Malware and Spam Campaigns Related to Bin Laden Not Finding Many Takers

As has become their custom, attackers and malware authors jumped on the death of Osama Bin Laden Monday, using black hat SEO, Facebook scams and Twitter spam. However, unlike other recent major news events, the attempts to lure people into clicking on malicious links or downloading Trojaned files were not very successful.

As has become their custom, attackers and malware authors jumped on the death of Osama Bin Laden Monday, using black hat SEO, Facebook scams and Twitter spam. However, unlike other recent major news events, the attempts to lure people into clicking on malicious links or downloading Trojaned files were not very successful.

Immediately following the revelation late Sunday night Eastern time that Bin Laden had been killed in Pakistan, attackers began using the news as fodder for SEO attacks, malware campaigns and spam runs. Fake links to files purporting to be video of the killing popped up on Facebook in a number of different languages, including English, Spanigh and Portuguese. The links took victims to a variety of different sites, none of which was a pleasant destination.

In the case of Twitter, the social networking site had the highest traffic rate in its history on Sunday night and much of that was down to the Bin Laden news and the reaction to it from Twitter users. The company said that it was seeing more than 3,400 tweets per second that night.

This would seem to have been a target-rich environment for phishers, spammers and other various species of online bottom feeders, but security researchers say that the volume of attack traffic and Bin Laden-related tweets wasn’t especially high.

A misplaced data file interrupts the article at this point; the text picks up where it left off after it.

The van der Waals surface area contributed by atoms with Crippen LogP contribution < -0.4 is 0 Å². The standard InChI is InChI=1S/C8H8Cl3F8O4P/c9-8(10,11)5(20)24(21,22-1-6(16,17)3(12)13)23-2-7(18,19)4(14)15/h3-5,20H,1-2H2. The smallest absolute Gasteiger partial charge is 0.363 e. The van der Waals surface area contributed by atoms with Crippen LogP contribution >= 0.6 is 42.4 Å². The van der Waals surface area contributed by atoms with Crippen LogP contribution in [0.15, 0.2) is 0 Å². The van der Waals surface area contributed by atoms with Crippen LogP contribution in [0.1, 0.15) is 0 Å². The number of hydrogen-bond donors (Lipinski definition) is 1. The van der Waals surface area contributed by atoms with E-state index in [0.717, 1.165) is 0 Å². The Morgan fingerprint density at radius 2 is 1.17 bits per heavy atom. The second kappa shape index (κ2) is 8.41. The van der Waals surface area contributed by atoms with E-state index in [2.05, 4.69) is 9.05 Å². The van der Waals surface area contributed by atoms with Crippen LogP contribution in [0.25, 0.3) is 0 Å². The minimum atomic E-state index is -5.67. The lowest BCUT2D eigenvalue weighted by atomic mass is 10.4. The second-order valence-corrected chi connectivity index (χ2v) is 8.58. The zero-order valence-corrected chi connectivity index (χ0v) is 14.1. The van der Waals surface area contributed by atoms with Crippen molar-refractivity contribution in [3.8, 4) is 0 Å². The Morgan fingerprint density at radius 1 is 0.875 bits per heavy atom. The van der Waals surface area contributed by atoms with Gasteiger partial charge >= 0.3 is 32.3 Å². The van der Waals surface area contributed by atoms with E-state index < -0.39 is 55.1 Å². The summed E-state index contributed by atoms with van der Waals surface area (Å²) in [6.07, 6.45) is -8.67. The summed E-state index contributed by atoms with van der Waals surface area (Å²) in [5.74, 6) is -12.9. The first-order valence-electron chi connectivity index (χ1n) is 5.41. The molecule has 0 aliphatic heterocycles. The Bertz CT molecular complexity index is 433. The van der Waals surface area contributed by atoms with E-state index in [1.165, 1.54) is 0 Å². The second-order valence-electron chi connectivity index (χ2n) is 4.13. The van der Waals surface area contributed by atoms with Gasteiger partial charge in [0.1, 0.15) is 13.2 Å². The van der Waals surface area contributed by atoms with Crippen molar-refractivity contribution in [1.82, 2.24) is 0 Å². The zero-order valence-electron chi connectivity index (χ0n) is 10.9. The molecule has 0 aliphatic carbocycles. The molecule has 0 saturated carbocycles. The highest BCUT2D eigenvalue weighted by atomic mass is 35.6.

An analysis of the Twitter malware and phishing attempts by Kaspersky Lab malware researcher Vicente Diaz shows that the distribution of malware on the network was surprisingly low. One possible explanation for this may be that the malware-laced tweets weren’t especially subtle or clever.

“We have found this link [to the fake death video] being distributed in several tweets, especially among Brazilian users. The second is malware being distributed, again as Osama´s death video.
In this case the link is not so subtle, including a .rar file in the
URL,” Diaz wrote. “It is interesting how the Twitter user distributing it also tried to do
that posing as Fast and the Furious movie. In this case the distribution
is very low.”

However, it is still relatively early in the story arc for Bin Laden’s death, and U.S. government officials have said that they are planning to release actual video and photos from the raid at some point, so those events could result in more malicious activity, as well.

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Discussion

  • juan on

    Did he died?

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